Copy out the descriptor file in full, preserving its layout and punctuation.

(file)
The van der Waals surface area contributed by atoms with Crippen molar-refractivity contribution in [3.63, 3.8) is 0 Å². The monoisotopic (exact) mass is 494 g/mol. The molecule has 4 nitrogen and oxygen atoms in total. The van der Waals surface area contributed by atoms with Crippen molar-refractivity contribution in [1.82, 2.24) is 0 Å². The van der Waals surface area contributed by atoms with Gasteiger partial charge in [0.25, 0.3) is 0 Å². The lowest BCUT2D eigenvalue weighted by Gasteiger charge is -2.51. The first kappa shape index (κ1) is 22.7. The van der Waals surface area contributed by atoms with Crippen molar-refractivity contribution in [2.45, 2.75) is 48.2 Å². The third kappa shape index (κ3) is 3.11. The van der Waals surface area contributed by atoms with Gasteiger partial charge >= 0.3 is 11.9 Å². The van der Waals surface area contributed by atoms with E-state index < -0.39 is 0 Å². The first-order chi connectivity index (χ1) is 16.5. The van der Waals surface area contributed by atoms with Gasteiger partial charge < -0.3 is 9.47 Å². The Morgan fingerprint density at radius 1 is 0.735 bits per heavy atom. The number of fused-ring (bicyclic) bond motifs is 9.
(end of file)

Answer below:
The van der Waals surface area contributed by atoms with Crippen molar-refractivity contribution in [3.63, 3.8) is 0 Å². The monoisotopic (exact) mass is 494 g/mol. The molecule has 4 nitrogen and oxygen atoms in total. The van der Waals surface area contributed by atoms with Crippen molar-refractivity contribution in [1.82, 2.24) is 0 Å². The van der Waals surface area contributed by atoms with Gasteiger partial charge in [0.25, 0.3) is 0 Å². The lowest BCUT2D eigenvalue weighted by Gasteiger charge is -2.51. The first kappa shape index (κ1) is 22.7. The van der Waals surface area contributed by atoms with Crippen molar-refractivity contribution in [2.45, 2.75) is 48.2 Å². The third kappa shape index (κ3) is 3.11. The van der Waals surface area contributed by atoms with Gasteiger partial charge >= 0.3 is 11.9 Å². The van der Waals surface area contributed by atoms with E-state index < -0.39 is 0 Å². The first-order chi connectivity index (χ1) is 16.5. The van der Waals surface area contributed by atoms with Gasteiger partial charge < -0.3 is 9.47 Å². The Morgan fingerprint density at radius 1 is 0.735 bits per heavy atom. The number of fused-ring (bicyclic) bond motifs is 9.